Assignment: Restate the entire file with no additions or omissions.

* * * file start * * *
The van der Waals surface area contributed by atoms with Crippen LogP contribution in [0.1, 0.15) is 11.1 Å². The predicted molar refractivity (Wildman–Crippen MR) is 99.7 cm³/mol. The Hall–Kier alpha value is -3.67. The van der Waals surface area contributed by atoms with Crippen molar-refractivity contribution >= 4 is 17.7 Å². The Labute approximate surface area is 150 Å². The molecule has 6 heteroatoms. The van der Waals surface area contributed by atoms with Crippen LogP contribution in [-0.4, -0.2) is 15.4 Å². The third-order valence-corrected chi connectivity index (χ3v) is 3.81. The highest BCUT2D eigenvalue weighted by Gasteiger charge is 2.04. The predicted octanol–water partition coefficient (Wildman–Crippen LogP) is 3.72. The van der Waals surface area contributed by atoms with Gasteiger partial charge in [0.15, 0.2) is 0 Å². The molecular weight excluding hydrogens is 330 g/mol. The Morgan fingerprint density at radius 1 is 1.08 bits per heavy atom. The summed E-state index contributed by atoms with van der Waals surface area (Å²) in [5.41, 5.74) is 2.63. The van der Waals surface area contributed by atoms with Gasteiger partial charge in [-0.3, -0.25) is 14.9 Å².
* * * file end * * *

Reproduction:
The van der Waals surface area contributed by atoms with Crippen LogP contribution in [0.1, 0.15) is 11.1 Å². The predicted molar refractivity (Wildman–Crippen MR) is 99.7 cm³/mol. The Hall–Kier alpha value is -3.67. The van der Waals surface area contributed by atoms with Crippen molar-refractivity contribution >= 4 is 17.7 Å². The Labute approximate surface area is 150 Å². The molecule has 6 heteroatoms. The van der Waals surface area contributed by atoms with Crippen LogP contribution in [-0.4, -0.2) is 15.4 Å². The third-order valence-corrected chi connectivity index (χ3v) is 3.81. The highest BCUT2D eigenvalue weighted by Gasteiger charge is 2.04. The predicted octanol–water partition coefficient (Wildman–Crippen LogP) is 3.72. The van der Waals surface area contributed by atoms with Gasteiger partial charge in [0.15, 0.2) is 0 Å². The molecular weight excluding hydrogens is 330 g/mol. The Morgan fingerprint density at radius 1 is 1.08 bits per heavy atom. The summed E-state index contributed by atoms with van der Waals surface area (Å²) in [5.41, 5.74) is 2.63. The van der Waals surface area contributed by atoms with Gasteiger partial charge in [-0.3, -0.25) is 14.9 Å².